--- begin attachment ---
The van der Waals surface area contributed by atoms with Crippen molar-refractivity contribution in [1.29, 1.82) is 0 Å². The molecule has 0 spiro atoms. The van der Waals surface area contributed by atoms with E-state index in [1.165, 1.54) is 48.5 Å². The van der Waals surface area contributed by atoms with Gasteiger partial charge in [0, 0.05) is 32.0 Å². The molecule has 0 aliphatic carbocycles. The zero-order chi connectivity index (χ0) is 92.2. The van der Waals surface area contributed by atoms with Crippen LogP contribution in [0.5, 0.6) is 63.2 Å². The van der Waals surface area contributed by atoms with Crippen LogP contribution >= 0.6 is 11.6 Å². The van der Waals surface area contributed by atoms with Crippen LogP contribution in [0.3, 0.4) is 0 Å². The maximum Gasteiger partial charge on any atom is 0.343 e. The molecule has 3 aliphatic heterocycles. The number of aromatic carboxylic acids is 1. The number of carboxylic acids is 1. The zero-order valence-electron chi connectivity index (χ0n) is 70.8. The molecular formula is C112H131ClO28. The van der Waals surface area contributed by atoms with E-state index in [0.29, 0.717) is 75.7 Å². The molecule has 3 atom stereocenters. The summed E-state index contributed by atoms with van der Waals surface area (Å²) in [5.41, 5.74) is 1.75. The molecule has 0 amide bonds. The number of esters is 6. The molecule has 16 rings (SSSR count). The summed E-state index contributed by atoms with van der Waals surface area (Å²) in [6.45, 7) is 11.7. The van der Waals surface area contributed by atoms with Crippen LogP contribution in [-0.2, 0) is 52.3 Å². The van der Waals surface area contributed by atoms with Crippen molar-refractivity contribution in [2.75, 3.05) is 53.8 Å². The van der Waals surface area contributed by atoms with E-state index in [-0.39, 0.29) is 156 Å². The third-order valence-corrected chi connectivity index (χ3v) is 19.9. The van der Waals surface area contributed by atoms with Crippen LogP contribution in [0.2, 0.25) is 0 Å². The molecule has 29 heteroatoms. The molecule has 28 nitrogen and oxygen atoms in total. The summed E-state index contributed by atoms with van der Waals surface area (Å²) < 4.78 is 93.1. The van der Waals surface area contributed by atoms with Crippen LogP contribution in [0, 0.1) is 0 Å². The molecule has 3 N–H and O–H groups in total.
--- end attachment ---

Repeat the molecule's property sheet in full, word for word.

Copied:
The van der Waals surface area contributed by atoms with Crippen molar-refractivity contribution in [1.29, 1.82) is 0 Å². The molecule has 0 spiro atoms. The van der Waals surface area contributed by atoms with E-state index in [1.165, 1.54) is 48.5 Å². The van der Waals surface area contributed by atoms with Gasteiger partial charge in [0, 0.05) is 32.0 Å². The molecule has 0 aliphatic carbocycles. The zero-order chi connectivity index (χ0) is 92.2. The van der Waals surface area contributed by atoms with Crippen LogP contribution in [0.5, 0.6) is 63.2 Å². The van der Waals surface area contributed by atoms with Crippen LogP contribution >= 0.6 is 11.6 Å². The van der Waals surface area contributed by atoms with Crippen LogP contribution in [0.3, 0.4) is 0 Å². The maximum Gasteiger partial charge on any atom is 0.343 e. The molecule has 3 aliphatic heterocycles. The number of aromatic carboxylic acids is 1. The number of carboxylic acids is 1. The zero-order valence-electron chi connectivity index (χ0n) is 70.8. The molecular formula is C112H131ClO28. The van der Waals surface area contributed by atoms with E-state index in [0.29, 0.717) is 75.7 Å². The molecule has 3 atom stereocenters. The summed E-state index contributed by atoms with van der Waals surface area (Å²) in [5.41, 5.74) is 1.75. The molecule has 0 amide bonds. The number of esters is 6. The molecule has 16 rings (SSSR count). The summed E-state index contributed by atoms with van der Waals surface area (Å²) in [6.45, 7) is 11.7. The van der Waals surface area contributed by atoms with Crippen LogP contribution in [-0.2, 0) is 52.3 Å². The van der Waals surface area contributed by atoms with Crippen molar-refractivity contribution in [2.75, 3.05) is 53.8 Å². The van der Waals surface area contributed by atoms with E-state index in [-0.39, 0.29) is 156 Å². The third-order valence-corrected chi connectivity index (χ3v) is 19.9. The van der Waals surface area contributed by atoms with Crippen LogP contribution in [0.2, 0.25) is 0 Å². The molecule has 29 heteroatoms. The molecule has 28 nitrogen and oxygen atoms in total. The summed E-state index contributed by atoms with van der Waals surface area (Å²) < 4.78 is 93.1. The van der Waals surface area contributed by atoms with Crippen LogP contribution in [0, 0.1) is 0 Å². The molecule has 3 N–H and O–H groups in total.